The olives are looking good. Large green drupes are hanging from the branches of our Manzanillo tree which has been in the ground three years and has grown rapidly. Last October it was almost white with flowers, but a not uncommon hot westerly wind blew angrily through and scorched those blossoms so we are left with just enough olives to pickle, perhaps two jars. It's a big change from having 500 trees, which is what we had on our olive farm. There's more about that in my post 'Where did all this start?' We now have two trees: the other one is a California Queen, but it isn't doing as well. It hasn't seemed like such a good specimen from the start but I won't give up on it as I know olives can be cajoled into behaving themselves.
Olive trees manage very well in dry and difficult conditions, and in fact they are renowned for being tough. They can be seen all around the Mediterranean, clinging obdurately to limestone mountainsides, growing in the smallest amount of soil. But we irrigated our olive grove, and fed the trees with 'Dynamic Lifter' -chook manure- and they repaid us handsomely in beautiful fruit which produced top-quality, fragrant, delicious oil.
Olive trees can grow to a venerable age. I was lucky enough to see an ancient reputed to be 900 years old near the Pont du Gard in southern France when I visited there some years ago. Although the tree didn't have a very tall crown, its trunk was very sturdy and furrowed with ridges and crevices which surely denote great age. It was very well cared-for and I wonder if it will still be there in another 900 years. It could be: the olive tree of Vouves on the island of Crete is estimated to be between 2000 and 3000 years old.
Today there's quite a breeze blowing and the branches of my olive trees are tossing in the wind, the leaves displaying their silvery undersides. I love to see them there, just as I loved the trees on the farm robustly standing in their rows dealing with the elements in their implacable way.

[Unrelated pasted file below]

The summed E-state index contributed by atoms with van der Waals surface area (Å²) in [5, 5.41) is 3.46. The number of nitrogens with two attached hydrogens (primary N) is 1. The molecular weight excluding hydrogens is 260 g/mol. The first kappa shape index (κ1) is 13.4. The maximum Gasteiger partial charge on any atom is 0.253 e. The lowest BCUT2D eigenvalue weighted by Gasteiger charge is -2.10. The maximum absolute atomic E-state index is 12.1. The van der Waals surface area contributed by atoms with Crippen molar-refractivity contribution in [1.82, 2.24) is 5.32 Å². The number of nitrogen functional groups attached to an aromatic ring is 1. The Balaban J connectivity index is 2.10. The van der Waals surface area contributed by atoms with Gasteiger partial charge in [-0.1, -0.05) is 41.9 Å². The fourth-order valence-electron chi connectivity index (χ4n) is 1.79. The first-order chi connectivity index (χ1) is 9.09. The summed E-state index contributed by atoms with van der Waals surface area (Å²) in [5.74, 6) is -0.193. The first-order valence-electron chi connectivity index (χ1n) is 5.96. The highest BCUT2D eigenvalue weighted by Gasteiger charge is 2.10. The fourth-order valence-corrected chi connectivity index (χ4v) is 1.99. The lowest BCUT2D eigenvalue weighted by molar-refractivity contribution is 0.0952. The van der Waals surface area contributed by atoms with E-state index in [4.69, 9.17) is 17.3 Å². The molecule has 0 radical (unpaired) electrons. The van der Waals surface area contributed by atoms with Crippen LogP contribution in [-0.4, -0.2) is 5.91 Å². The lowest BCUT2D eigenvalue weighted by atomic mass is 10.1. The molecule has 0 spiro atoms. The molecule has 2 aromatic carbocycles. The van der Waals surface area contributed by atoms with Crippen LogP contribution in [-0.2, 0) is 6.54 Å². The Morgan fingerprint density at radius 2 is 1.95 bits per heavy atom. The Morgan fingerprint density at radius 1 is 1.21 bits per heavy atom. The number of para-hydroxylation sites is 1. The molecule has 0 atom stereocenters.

Our last harvest at the farm was two tonnes, all picked by hand, with the help of friends. What a difference it is to have two jars' worth!
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The olives on the tree in the first image looks dazzling.
I had a tree next to my bedroom window when I lived near the Royal Botanic Gardens, but I never knew what to do with them, only that processing them seemed like quite a tedious exercise, so the crops went to waste.
I love good Kalamata olives and used to buy them often when I lived south of Melbourne, but so far, I haven’t found any to match them on this western side of the city. Perhaps I’m too fussy 🙂 but when you’ve tasted perfectly preserved olives, anything else seems like a waste of money.
I agree, Vicki, Kalamata olives are very good indeed. When I bought the two trees we have now, there wasn’t a Kalamata available, and I was too impatient to wait! So although I’ve had to learn patience as a gardener, I’m not fully patient yet!
You are right! In front of Le Pont du Gard there is an olive tree that was planted in the year 938 … it was so long ago … I also have one ‘Arbequina’ in Normandy! This one gave me 9 olives this winter! … a good start!
I hope your olive tree does well Fred, they are beautiful trees to have in the garden.
So I’m guessing you’re in South Africa or Australia? Picking the olives is one of my favourite times if the year. Good luck with yours. How do you treat yours to keep them in a jar. I’ve not been very pleased with any I’ve done but the oil is wonderful, especially last years after a very hot dry summer.
Thank you for following my blog, Christina. I’m in New South Wales Australia. I pickle my olives by soaking them in water and changing the water every day for two weeks. Then I make a brine, cover the olives with it, cover the top with olive oil, and weigh it all down to keep the olives under the brine. I usually use a plastic bag with water in it tied up with a rubber band to do that. Seal the jar for six weeks, then the olives should be ready. Good luck!